The Sharon Merrill Associates team is excited and proud to share our own unique connection to the 2014 Sochi Winter Olympics. Julia Marino, daughter of agency CEO and founder Sharon Merrill, will be competing for a medal in the Women’s Slopestyle Skiing competition. Julia is representing her birth country, the Republic of Paraguay, as the first athlete ever to represent the South American country at the Winter Olympics. A student at the University of Colorado, Julia will be proudly carrying Paraguay’s tricolor national flag during the opening ceremonies at Fisht Olympic Stadium on Friday, February 7. The 2014 games mark the first time slopestyle, a freestyle skiing event featuring a downhill obstacle course consisting of jumps and rails, is included in the Olympics. The Women’s Slopestyle Skiing event is scheduled to air on NBC at 8 p.m. ET on Tuesday, February 11. Please join us in cheering on Julia as she takes on Sochi!
Sharon Merrill’s Executive Vice President & Partner David Calusdian has been elected to serve on the National Investor Relations Institute (NIRI) Board of Directors. David will serve a four-year term, which began at NIRI’s annual meeting on December 4, 2013. Calusdian continues a legacy of NIRI board leadership at Sharon Merrill as agency President and Partner Maureen Wolff served on the board from 2003 – 2007.
Jeffrey D. Morgan, president and chief executive officer of NIRI had the following to say of the four NIRI members elected to serve on the board: “These four individuals are representative of so many NIRI members in their interest in advancing NIRI’s mission and in their genuine passion for the investor relations profession.”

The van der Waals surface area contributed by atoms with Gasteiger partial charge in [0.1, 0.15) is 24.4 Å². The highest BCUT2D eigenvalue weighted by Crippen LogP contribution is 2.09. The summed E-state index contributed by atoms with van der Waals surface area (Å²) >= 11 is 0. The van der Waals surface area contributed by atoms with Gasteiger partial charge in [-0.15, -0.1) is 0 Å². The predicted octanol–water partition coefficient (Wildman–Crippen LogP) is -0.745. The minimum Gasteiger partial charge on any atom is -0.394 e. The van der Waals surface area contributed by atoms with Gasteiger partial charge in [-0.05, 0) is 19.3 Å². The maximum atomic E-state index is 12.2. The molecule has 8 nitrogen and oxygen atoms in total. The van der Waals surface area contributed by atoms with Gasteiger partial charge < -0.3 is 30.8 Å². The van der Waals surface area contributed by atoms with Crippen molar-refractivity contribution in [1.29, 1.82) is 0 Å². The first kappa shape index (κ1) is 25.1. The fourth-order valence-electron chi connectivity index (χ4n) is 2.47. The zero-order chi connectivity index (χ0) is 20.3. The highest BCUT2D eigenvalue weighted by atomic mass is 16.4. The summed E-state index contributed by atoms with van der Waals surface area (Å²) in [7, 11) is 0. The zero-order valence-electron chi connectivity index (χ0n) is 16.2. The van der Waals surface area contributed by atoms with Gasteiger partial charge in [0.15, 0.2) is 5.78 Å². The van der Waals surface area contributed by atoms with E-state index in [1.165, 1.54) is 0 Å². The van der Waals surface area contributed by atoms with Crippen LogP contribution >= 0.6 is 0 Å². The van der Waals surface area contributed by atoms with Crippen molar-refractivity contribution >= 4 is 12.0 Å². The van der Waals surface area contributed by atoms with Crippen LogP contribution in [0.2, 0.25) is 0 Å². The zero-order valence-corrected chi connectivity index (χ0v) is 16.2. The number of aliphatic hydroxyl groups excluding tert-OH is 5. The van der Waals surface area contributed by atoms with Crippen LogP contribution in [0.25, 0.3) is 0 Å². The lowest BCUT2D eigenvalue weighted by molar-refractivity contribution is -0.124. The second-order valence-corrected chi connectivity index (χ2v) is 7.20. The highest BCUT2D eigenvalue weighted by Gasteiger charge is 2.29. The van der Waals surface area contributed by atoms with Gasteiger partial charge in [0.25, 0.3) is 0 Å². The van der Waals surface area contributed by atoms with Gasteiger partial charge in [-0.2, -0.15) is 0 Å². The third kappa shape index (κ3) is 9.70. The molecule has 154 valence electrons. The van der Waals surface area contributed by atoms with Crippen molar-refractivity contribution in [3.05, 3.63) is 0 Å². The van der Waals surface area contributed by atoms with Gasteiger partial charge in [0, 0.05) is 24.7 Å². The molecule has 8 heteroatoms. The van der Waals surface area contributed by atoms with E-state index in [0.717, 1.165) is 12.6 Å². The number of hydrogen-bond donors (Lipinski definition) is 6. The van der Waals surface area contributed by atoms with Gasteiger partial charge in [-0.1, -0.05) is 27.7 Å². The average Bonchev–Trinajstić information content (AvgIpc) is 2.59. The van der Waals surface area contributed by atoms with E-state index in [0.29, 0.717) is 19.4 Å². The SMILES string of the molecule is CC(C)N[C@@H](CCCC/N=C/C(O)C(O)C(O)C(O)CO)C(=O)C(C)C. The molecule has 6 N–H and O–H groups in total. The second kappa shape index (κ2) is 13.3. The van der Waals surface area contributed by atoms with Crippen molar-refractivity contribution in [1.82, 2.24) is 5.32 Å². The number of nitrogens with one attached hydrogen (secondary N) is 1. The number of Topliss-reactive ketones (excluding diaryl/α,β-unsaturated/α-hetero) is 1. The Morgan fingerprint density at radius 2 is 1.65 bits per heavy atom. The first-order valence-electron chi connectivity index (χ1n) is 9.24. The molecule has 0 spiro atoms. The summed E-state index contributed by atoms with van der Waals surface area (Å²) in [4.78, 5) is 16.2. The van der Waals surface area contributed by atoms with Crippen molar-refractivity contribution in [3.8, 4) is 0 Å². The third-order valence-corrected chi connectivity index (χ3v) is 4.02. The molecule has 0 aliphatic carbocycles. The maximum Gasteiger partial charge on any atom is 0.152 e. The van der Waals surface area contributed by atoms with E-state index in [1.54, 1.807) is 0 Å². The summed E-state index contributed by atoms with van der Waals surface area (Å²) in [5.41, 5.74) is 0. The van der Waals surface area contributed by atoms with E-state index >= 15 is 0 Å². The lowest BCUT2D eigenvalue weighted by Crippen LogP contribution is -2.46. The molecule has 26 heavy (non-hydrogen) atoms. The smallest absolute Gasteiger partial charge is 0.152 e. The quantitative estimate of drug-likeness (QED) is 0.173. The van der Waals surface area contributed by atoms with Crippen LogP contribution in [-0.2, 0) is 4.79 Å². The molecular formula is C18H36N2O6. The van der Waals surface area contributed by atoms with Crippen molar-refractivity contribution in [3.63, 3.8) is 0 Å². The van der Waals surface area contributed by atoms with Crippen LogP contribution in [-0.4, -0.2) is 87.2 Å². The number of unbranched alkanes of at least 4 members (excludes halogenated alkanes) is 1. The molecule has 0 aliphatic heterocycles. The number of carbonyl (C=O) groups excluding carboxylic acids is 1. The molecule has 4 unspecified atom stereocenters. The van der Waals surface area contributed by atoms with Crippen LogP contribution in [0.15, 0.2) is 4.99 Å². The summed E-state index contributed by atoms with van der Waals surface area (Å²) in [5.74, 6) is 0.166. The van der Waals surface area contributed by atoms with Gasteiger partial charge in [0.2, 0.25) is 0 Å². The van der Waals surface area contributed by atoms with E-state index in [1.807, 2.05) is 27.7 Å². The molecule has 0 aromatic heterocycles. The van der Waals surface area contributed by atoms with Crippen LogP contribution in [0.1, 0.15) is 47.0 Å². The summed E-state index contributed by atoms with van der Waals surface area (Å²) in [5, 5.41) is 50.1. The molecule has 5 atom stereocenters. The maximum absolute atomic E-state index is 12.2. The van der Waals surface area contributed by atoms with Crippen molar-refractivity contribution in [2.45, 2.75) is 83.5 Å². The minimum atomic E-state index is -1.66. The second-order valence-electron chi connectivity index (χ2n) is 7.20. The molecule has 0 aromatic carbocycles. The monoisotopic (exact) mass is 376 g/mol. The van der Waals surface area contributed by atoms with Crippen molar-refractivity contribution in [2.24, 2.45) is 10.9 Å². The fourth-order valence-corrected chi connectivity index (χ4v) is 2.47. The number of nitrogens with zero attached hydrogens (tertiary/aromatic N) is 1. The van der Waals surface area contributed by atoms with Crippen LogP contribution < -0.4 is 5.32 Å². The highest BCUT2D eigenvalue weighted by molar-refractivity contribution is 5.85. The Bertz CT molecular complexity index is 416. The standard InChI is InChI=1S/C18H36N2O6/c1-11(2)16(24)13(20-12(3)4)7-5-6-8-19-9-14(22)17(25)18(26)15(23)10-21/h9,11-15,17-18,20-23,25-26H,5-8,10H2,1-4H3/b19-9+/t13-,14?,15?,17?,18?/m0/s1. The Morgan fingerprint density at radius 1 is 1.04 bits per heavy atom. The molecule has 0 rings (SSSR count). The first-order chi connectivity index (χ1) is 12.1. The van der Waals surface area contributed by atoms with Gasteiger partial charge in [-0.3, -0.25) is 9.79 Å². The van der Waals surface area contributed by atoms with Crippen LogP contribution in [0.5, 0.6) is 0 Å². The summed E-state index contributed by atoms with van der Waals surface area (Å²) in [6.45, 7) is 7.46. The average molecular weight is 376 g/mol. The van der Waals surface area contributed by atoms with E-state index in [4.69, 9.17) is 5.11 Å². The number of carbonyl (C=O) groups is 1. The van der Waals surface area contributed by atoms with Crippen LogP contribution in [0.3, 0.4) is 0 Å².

Sharon Merrill, Chairman and CEO of Sharon Merrill Associates, said “We are proud to continue our firm’s legacy of leadership on the NIRI national board. After Maureen’s tenure on the NIRI board, culminating in her serving as Chairman, we are delighted that David is sharing his investor relations expertise as a NIRI board member. Congratulations to David and the newly elected directors.” Continue reading
By Dennis Walsh, Vice President
The Shareholder on a Shelf is a new tradition that has become the holiday gift of choice for IROs to their executive management teams. The story of the Shareholder on a Shelf is as follows:
“Have you ever wondered how the SEC could know;
If you’re naughty or nice in making your reported revenues and margins grow;
For 79 years it’s been a big secret;
Which now can be shared, if you promise to keep it.
At reporting time the SEC sends me to you;
I sit in the shadows to watch and report on all that you do;
My job is an assignment from Ms. Mary Jo White herself;
I am her helper, a friendly scout shareholder that sits on a shelf. Continue reading
By Maureen Wolff, President and Partner, Sharon Merrill Associates
When the SEC last month charged First Solar’s former head of investor relations with violating its fair disclosure rules, the announcement gave more than a few IROs pause. And for good reason. Lawrence Polizzotto paid a $50,000 fine for the violation. Although corporate IROs and the financial press have focused on the settlement with Polizzotto, perhaps more critical for public companies is the SEC’s treatment of First Solar itself.
Rather than charge the company separately, the SEC said it decided to forego corporate enforcement because of First Solar’s “extraordinary cooperation.” This included the company self-reporting the violations to the SEC and its “environment of compliance,” which First Solar developed through its disclosure committee and additional Reg FD training for employees managing the company’s public disclosure.